In this third episode, Andrew talked about his view on property investment – what separates the professional from the layman, what he will do when opportunity comes knocking and why he would never invest in the insanity of Singapore property bubble now (no offence, Singaporeans!).
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CF: Andrew, what is your personal view on other investment options, apart from index funds, which you are an advocate of? Things like rental properties, real estate investment funds?
Andrew Hallam: Yea, I think rental properties can be great. But what I find to be really interesting though is…generally speaking, [inaudible] the really great real estate investors in what they do..and then there are the layman. And what the layman actually does..is that…there are actually quite different in terms of what they actually look for and how they value things in property. Typically, what professional real estate investors will do is, they will look at the yield on the property. So they will say, okay, I just purchased this place and it’s whatever, five hundred thousand ringgits..what is the annual rental income that I can receive from that property ..so what is my actual yield on that as a percentage. So, it’s a simple point…let’s assume something that is ..[inaudible]….for simplicity sake..let’s say a hundred thousand ringgits..and you have a hundred thousand ringgit of property and you are getting rental of seven thousand ringgits a year. There is a yield of, before taxes and expenses….there is a yield of 7 percent. This figure is pretty average…it’s pretty reasonable if you are looking at around 7 percent yield on real estate property. This is what the big developers are really looking for, and one of the reason why …really rich people don’t run around and buy single family homes. They might buy apartment blocks, commercial building because in that case they only have one roof to maintain and they got multiple sources of revenue from the tenants. What is really important for them, is because they don’t look at it and say, “I think that that property will be worth 2 million ringgit in 5 or 6 years time”. Often they will look at it and say, “How much revenue can be generated from that property?” and when it comes to property investing, that’s how sophisticated real estate investors invest. What the layman, and how the layman actually invests, a regular person, is, they often look at what they think that property will be worth one day down the road and they like to buy, when it has recently become much more expensive. I give you a really interesting case here in Singapore, where there is this huge real estate bubble. I am now sitting right now in a place, which, thankfully my employer actually pays the rent here. I am sitting in a place that rents right now for 3,700 Singapore Dollars a month. However, this place is worth, a market value of, 1.8 million. Now, to purchase a place for 1.8 million and to get revenue of what amount to, say, 45,000 dollars a year is INSANE! The yield, is probably less than 1 percent. It makes no logical sense whatsoever, so I think what people need to do when they buy property is not to necessarily think of the property as an appreciating asset but as a revenue generator. And the appreciation becomes the icing on the cake. It’s not the cake, but the icing on the cake.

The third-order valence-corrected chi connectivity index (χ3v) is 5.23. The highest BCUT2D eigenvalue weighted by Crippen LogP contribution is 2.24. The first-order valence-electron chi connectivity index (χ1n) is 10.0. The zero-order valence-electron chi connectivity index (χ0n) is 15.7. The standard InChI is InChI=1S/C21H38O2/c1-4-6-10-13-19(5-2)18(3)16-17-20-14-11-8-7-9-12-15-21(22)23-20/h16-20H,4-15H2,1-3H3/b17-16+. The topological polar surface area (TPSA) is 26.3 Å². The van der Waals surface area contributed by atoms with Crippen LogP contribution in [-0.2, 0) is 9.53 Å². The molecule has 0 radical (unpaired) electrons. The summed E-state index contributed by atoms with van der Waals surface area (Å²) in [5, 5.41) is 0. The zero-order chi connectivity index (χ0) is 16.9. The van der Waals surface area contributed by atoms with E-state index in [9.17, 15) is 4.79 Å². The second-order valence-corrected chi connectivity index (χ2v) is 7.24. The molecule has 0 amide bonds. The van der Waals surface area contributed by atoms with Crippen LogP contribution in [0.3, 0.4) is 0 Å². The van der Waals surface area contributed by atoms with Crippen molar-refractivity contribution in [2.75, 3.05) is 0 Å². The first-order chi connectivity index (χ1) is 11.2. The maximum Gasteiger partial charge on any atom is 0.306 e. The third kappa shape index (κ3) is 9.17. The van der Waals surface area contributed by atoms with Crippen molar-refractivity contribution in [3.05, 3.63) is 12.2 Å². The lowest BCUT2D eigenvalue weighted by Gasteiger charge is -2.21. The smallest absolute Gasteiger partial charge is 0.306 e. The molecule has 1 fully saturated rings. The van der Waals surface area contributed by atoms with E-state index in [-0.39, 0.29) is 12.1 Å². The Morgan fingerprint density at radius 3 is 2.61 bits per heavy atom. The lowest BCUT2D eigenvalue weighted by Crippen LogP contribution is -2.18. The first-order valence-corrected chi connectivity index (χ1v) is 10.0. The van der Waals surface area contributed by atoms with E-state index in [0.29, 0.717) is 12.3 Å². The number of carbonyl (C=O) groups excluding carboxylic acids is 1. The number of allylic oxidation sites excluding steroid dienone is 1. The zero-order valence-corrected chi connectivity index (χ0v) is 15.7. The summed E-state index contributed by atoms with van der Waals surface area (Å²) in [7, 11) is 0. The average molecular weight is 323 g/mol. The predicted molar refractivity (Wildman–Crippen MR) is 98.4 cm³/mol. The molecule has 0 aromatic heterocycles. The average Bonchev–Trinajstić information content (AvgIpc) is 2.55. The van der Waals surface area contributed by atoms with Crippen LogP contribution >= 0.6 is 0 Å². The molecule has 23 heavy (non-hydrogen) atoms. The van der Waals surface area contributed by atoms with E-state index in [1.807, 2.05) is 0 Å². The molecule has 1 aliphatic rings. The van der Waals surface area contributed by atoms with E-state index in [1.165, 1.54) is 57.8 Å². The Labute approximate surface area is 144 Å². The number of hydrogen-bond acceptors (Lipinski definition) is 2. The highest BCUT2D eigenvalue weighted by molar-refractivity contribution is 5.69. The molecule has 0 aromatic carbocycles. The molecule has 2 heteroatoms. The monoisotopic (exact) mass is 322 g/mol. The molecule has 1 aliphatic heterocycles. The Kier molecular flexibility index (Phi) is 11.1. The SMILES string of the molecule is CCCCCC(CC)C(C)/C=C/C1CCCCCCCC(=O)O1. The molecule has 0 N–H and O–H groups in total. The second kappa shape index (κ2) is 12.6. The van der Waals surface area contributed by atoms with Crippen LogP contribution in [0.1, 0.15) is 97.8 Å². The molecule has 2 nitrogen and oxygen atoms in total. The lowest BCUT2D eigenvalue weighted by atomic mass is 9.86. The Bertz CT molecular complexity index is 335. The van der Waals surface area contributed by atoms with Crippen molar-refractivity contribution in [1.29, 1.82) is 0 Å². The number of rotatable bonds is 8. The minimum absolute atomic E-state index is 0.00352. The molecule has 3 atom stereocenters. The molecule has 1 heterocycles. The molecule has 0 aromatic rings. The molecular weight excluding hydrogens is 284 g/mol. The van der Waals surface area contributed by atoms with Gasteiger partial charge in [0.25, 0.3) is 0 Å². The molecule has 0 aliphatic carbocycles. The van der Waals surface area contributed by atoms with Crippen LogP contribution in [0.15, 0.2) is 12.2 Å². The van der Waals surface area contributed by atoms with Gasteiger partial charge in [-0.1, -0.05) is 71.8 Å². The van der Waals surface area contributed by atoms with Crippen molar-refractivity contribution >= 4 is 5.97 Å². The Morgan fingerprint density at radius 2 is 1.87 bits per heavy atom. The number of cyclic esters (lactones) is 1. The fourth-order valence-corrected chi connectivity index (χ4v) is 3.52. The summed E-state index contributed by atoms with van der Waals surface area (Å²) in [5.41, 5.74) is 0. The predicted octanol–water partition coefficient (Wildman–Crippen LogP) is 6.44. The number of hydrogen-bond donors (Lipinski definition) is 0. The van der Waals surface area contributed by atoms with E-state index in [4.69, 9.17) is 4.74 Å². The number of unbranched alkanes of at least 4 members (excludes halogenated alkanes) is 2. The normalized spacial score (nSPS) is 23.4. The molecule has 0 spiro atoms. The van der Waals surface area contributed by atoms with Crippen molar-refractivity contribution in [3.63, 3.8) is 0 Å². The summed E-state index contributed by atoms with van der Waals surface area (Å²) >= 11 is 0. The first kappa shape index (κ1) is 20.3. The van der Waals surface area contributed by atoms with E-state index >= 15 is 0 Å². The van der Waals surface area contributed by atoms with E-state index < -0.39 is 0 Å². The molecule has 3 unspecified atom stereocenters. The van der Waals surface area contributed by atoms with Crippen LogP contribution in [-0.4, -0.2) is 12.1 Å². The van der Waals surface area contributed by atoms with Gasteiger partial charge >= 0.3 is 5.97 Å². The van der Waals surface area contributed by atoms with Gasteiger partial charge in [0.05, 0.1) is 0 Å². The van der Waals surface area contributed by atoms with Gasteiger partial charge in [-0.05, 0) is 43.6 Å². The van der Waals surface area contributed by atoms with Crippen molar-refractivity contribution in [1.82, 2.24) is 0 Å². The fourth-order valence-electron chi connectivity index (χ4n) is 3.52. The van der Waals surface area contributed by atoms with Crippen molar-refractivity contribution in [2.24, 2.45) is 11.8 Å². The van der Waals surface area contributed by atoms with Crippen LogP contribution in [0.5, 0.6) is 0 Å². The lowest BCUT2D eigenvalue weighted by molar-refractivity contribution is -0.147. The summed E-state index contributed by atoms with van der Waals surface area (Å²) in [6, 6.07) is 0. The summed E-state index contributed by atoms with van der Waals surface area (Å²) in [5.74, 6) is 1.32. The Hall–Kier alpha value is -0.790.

CF: Do you see yourself diversifying into properties anytime soon?
Andrew Hallam: If the yields were attractive enough, and to be really honest, for me, certainly NOT in Singapore. Right now it is absolute insanity. There is really no sense whatsoever. But I’ll tell you this, if I live…and my family is based in the United States right now – houses in so many of the US states are going so cheaply and rental yields, are well into double digits in many US states currently. I just actually read a blog by a woman called Paula Payne(?)…she’s a journalist ..I was reading her blog last night. And it’s a funny thing, … the Chinese symbol for danger and opportunity is more or less the same, is it not?
CF: <Laughs>. Yes Yes
Andrew Hallam: And you have this danger with the housing market crash in the United States. And then this woman Paula who just picked up a house, in the US, for 20 thousand dollars. 20 thousand dollars for a 3 bedroom home . She figured she need about 10 thousand dollars to actually get it back up to speed. But it’s an unbelievable thing. For 30 thousand dollars she’s gonna be able to buy this house. And rental revenue is going to be, giving her sort of a double digit yield. It’s fabulous. If that were my hometown – absolutely!. I will taking up duplexes, quads, not single family homes, not if I could help it. I’ll be going for buildings with multiple sources of revenue – absolutely. Given the right circumstances, yea, I am a little bit like a vulture… I’m always watching ..always looking. If I get that kind of opportunity, I’ll be definitely jump at that.
CF: Not a few units but maybe a few blocks yea.
Andrew Hallam: Yea. That’s it.
Stay tuned for the next episode, where Andrew reminisced his fateful friendship with a neighbourhood mechanic, who became his financial mentor 20 years ago, and how, by just by meeting one man changes his life forever.
If you miss the first and second part, check out the link below.